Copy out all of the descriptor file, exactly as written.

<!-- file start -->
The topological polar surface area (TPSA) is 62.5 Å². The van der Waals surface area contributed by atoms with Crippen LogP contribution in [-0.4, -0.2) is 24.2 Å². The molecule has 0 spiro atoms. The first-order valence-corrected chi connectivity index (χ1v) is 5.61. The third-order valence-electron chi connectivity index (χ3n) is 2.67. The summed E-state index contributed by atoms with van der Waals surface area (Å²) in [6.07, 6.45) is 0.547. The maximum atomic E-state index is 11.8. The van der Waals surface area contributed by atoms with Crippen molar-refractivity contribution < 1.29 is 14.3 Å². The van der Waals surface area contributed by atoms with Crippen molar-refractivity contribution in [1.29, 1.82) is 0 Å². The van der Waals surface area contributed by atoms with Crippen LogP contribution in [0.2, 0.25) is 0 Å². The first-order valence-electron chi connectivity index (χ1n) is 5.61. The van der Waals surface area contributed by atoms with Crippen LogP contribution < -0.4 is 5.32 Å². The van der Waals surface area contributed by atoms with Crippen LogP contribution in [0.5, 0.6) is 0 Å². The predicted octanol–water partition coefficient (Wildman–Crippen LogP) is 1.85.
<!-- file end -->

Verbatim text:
The topological polar surface area (TPSA) is 62.5 Å². The van der Waals surface area contributed by atoms with Crippen LogP contribution in [-0.4, -0.2) is 24.2 Å². The molecule has 0 spiro atoms. The first-order valence-corrected chi connectivity index (χ1v) is 5.61. The third-order valence-electron chi connectivity index (χ3n) is 2.67. The summed E-state index contributed by atoms with van der Waals surface area (Å²) in [6.07, 6.45) is 0.547. The maximum atomic E-state index is 11.8. The van der Waals surface area contributed by atoms with Crippen molar-refractivity contribution < 1.29 is 14.3 Å². The van der Waals surface area contributed by atoms with Crippen molar-refractivity contribution in [1.29, 1.82) is 0 Å². The van der Waals surface area contributed by atoms with Crippen LogP contribution in [0.2, 0.25) is 0 Å². The first-order valence-electron chi connectivity index (χ1n) is 5.61. The van der Waals surface area contributed by atoms with Crippen LogP contribution < -0.4 is 5.32 Å². The van der Waals surface area contributed by atoms with Crippen LogP contribution in [0.5, 0.6) is 0 Å². The predicted octanol–water partition coefficient (Wildman–Crippen LogP) is 1.85.